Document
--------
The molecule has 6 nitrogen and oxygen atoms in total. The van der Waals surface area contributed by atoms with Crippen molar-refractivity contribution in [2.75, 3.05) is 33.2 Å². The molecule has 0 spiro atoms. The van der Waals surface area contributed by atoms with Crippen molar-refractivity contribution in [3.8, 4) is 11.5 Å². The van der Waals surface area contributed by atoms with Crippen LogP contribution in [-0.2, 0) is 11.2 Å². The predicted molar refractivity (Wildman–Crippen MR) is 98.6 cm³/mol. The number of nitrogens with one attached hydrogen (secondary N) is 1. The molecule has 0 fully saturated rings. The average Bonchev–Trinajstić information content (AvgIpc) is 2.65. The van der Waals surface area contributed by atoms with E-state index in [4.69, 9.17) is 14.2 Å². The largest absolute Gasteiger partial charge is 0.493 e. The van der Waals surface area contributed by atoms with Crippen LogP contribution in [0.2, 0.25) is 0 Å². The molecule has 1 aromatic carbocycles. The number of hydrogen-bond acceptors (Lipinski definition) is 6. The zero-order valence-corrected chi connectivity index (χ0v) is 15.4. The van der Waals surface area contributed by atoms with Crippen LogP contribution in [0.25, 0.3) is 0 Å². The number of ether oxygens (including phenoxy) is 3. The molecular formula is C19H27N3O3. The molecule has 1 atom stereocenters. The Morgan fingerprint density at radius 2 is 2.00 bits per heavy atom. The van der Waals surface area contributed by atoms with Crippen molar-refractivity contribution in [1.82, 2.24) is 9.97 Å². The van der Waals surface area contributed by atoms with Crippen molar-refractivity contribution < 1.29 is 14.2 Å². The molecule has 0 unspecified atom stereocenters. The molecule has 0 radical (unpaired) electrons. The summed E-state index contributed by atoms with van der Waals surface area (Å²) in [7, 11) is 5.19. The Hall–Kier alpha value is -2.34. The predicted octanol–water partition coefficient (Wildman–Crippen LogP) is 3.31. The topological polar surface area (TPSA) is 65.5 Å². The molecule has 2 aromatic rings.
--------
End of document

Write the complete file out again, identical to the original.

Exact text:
The molecule has 6 nitrogen and oxygen atoms in total. The van der Waals surface area contributed by atoms with Crippen molar-refractivity contribution in [2.75, 3.05) is 33.2 Å². The molecule has 0 spiro atoms. The van der Waals surface area contributed by atoms with Crippen molar-refractivity contribution in [3.8, 4) is 11.5 Å². The van der Waals surface area contributed by atoms with Crippen LogP contribution in [-0.2, 0) is 11.2 Å². The predicted molar refractivity (Wildman–Crippen MR) is 98.6 cm³/mol. The number of nitrogens with one attached hydrogen (secondary N) is 1. The molecule has 0 fully saturated rings. The average Bonchev–Trinajstić information content (AvgIpc) is 2.65. The van der Waals surface area contributed by atoms with E-state index in [4.69, 9.17) is 14.2 Å². The largest absolute Gasteiger partial charge is 0.493 e. The van der Waals surface area contributed by atoms with Crippen LogP contribution in [0.2, 0.25) is 0 Å². The molecule has 1 aromatic carbocycles. The number of hydrogen-bond acceptors (Lipinski definition) is 6. The zero-order valence-corrected chi connectivity index (χ0v) is 15.4. The van der Waals surface area contributed by atoms with Crippen LogP contribution in [0.25, 0.3) is 0 Å². The number of ether oxygens (including phenoxy) is 3. The molecular formula is C19H27N3O3. The molecule has 1 atom stereocenters. The Morgan fingerprint density at radius 2 is 2.00 bits per heavy atom. The van der Waals surface area contributed by atoms with Crippen molar-refractivity contribution in [1.82, 2.24) is 9.97 Å². The van der Waals surface area contributed by atoms with Crippen molar-refractivity contribution < 1.29 is 14.2 Å². The molecule has 0 unspecified atom stereocenters. The molecule has 0 radical (unpaired) electrons. The summed E-state index contributed by atoms with van der Waals surface area (Å²) in [7, 11) is 5.19. The Hall–Kier alpha value is -2.34. The predicted octanol–water partition coefficient (Wildman–Crippen LogP) is 3.31. The topological polar surface area (TPSA) is 65.5 Å². The molecule has 2 aromatic rings.